On-Stack Invalidation

The post so far gives a general idea of the main principles behind invalidations. That said, there is a very important corner case with invalidation that all JIT engines need to take care of.

The corner case is called on-stack invalidation, and it arises because sometimes, the jitcode that becomes invalid is code that’s on the call stack (i.e. it’s one of the callers of the code that’s currently executing). This means that once the current code finishes running, it’s going to execute a machine-level return to jitcode that we can no longer safely execute.

Handling this case requires a bit of juggling, and consideration for a number of subtle errors that may arise. I’ll cover more on that in a follow-up post.

9 responses

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  1. David Corbacho wrote on ::

    Great post.
    There are JavaScript libraries that to keep it DRY, functions will accept different type of arguments (objects, array, or string) and depending on the type, they act different:

    So this will conflict with this kind of JIT compiling optimization ?
    Or type assumptions are re-initialized each time the function is called?

    It’s a pity that is a brand new blog and still it’s not so popular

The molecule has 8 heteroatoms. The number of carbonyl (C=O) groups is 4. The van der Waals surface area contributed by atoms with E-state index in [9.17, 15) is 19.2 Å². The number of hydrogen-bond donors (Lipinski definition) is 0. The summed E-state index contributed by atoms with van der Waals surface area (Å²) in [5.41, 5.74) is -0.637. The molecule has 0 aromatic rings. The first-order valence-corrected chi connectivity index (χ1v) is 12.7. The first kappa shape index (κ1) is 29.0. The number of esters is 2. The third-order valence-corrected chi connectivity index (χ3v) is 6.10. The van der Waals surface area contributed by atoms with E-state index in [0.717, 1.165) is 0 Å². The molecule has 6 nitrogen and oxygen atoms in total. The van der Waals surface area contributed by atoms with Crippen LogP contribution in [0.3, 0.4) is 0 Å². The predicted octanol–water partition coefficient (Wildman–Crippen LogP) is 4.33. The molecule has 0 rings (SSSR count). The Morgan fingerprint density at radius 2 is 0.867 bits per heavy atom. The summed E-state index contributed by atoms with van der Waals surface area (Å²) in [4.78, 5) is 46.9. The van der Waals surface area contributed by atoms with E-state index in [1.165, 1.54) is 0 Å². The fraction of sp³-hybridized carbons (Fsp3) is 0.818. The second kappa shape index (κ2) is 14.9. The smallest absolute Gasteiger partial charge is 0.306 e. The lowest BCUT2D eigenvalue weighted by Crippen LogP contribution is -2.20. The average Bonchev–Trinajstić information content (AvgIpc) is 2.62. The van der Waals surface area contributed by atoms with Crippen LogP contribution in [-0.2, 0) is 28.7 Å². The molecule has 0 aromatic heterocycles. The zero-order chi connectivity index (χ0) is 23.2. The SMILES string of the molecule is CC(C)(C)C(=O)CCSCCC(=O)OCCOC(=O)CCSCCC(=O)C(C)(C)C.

But keep it up! With quality content like this, it will spread faster

    PS. I love the typography and how readable is the text. +1

    Reply

    1. kvijayan wrote on :

      Yes, more polymorphic code will tend to use this sort of optimization less.

      New type assumptions are only used when the function is compiled a second time (after the original code has become invalidated, reverts to using the interpreter, gets run a lot of times, and then scheduled for compilation once again). By that time, a huge cost has already been paid.

      The best way to avoid this is to not have unexpected type behaviour. It’s ok to have really polymorphic code, because as long as we detect that it’s polymorphic early on, we’ll choose not to use invalidation-based optimization in the first place, and this cost won’t be paid. However, if some code seems to be monomorphic and very type stable for a long time, and then suddenly there’s a change in its type behaviour, then invalidations will probably happen.

      Reply

      1. David Corbacho wrote on ::

        Ok, I understand it better now. Thanks for answering !

        For sure this will look awesome in benchmarks, but it will be nice also to see more blog posts about how this will translate to real-world code or JS libraries and best practices for JavaScript developers, so we can produce code that it’s easy to be optimized in the JIT engine

        Reply

  2. Arpad Borsos wrote on :

    Interesting read indeed!
    Having read a bit about the structural typing of Rust, i wonder why the first example triggers invalidation at all.
    I mean the passed in object has the “structure”, the same properties with the same types. Of course, the internal [[Prototype]] differs, but the JIT should be able to figure out that the [[Prototype]] is not used in `dist()` at all.